Scenes from an Intifada

The following arrived from Evan Pokroy a couple days ago, but I didn’t notice it until now. You won’t want to miss it.

I just wanted to share my feelings about what’s going on here in Israel right now.

I’ve lived here pretty much all of my adult life. I got married here, all my children have been born here, all of my professional life I’ve been here. I’ve lived through terror waves in the past, most notably the days of bus bombings in the mid 90s after the signing of the Oslo Accords. Back in those days, I actually took the bus to work almost every day in Jerusalem.

I’m not sure if it’s worse now, certainly the casualty count is much lower. It’s almost impossible to stop a bomber without prior knowledge and you certainly can’t do it with a pair of hand made nunchaku or an umbrella. But what we didn’t have back then is the 24/7 minute by minute information overload of Twitter/Facebook etc.

Every argument in the street is assumed to be the start of terror attack. A couple teenagers get in a fist fight by a gas station, the news feeds light up about a possible stabbing. Crazy things are happening here. Some of them are uplifting, how everyday citizens are looking out for each other and coming to each other’s aid. Many of the terror attempts have been stopped by passersby, either with real weapons or with contrived ones. We are a pack, not a herd as Instapundit likes to say. Sometimes this ends up as somewhat humorous. One attack was stopped when someone pulled out a pair of home made nunchaku and prevented a terrorist from stealing the gun of a soldier that had been stabbed. This morning a terrorist was subdued with an umbrella grabbed by an office worker who ran out to assist. A second terrorist was bludgeoned with a selfie-stick until a police officer was able to shoot him.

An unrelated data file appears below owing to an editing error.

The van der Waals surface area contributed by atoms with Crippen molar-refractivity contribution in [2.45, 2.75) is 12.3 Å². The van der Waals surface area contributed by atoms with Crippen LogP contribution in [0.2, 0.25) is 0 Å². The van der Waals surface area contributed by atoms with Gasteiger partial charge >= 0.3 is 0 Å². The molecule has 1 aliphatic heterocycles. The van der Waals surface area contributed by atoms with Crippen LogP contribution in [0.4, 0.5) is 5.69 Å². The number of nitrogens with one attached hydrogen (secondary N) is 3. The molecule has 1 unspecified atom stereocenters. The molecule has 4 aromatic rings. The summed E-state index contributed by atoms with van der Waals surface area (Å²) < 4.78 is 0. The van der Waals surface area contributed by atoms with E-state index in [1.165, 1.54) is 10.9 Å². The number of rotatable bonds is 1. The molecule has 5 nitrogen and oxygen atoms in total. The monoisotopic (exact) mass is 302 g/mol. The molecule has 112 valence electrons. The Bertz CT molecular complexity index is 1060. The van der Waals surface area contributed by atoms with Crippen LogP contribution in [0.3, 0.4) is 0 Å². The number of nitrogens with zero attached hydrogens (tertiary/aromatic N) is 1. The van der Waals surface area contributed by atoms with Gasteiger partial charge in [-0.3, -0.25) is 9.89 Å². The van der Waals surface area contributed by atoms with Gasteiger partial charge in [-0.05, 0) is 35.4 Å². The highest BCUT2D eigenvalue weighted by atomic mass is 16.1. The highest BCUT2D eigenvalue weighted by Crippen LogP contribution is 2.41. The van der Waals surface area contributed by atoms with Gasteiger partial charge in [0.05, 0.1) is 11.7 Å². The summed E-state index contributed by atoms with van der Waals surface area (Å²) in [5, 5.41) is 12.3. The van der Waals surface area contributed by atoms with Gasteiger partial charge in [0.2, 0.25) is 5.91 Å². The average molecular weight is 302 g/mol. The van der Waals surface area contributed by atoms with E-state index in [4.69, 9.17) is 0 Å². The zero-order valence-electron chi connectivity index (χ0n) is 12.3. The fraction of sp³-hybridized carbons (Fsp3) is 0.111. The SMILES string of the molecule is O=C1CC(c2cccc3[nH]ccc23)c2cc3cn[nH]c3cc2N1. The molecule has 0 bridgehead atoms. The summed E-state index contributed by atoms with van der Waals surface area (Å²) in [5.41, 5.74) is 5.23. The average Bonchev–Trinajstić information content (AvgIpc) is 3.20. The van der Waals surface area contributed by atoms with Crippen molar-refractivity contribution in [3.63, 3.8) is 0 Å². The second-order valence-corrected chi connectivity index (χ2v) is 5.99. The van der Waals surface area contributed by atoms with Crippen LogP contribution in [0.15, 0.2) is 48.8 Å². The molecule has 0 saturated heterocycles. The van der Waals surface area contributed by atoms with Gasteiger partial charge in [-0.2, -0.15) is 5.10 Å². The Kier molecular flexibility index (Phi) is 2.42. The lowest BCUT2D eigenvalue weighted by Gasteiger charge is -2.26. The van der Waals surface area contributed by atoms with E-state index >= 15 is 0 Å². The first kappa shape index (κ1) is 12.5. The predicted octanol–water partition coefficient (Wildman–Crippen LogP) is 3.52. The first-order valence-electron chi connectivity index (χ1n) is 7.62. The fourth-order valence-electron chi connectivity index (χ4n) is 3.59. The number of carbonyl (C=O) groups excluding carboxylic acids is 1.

At the end of the day, though, it takes its toll. People don’t go out to the market, they don’t go to the mall, they avoid public places. Others feel the need for revenge, there have been several attacks on Arabs by Jews who are fed up with the situation.

I’m grateful that I own a handgun and have it on me whenever I walk out the door of my house. My wife owns one and my eldest son, who just finished the army is in the midst of getting his carry permit. We’re lucky that we have the means to defend ourselves. I find my friends are more comfortable sitting near me when we’re out, or are only willing to come to events if they know I will be there with my sidearm.

I have no illusions that most of the world cares about what is happening to the Jews in the Jewish state. When newspaper headlines talk about dead Palestinians without mentioning that they were shot while committing terror attacks only reinforces our feelings for international isolation and the knowledge that, like in years past, that the only people who will look out for the interests of the Jews is the Jews.

I will finish of with gratitude to the Lord for keeping me and mine safe from harm and asking all to, in the words of the Psalmist:

Pray for the peace of Jerusalem and may those who love it be safe. (Psalms 122:6)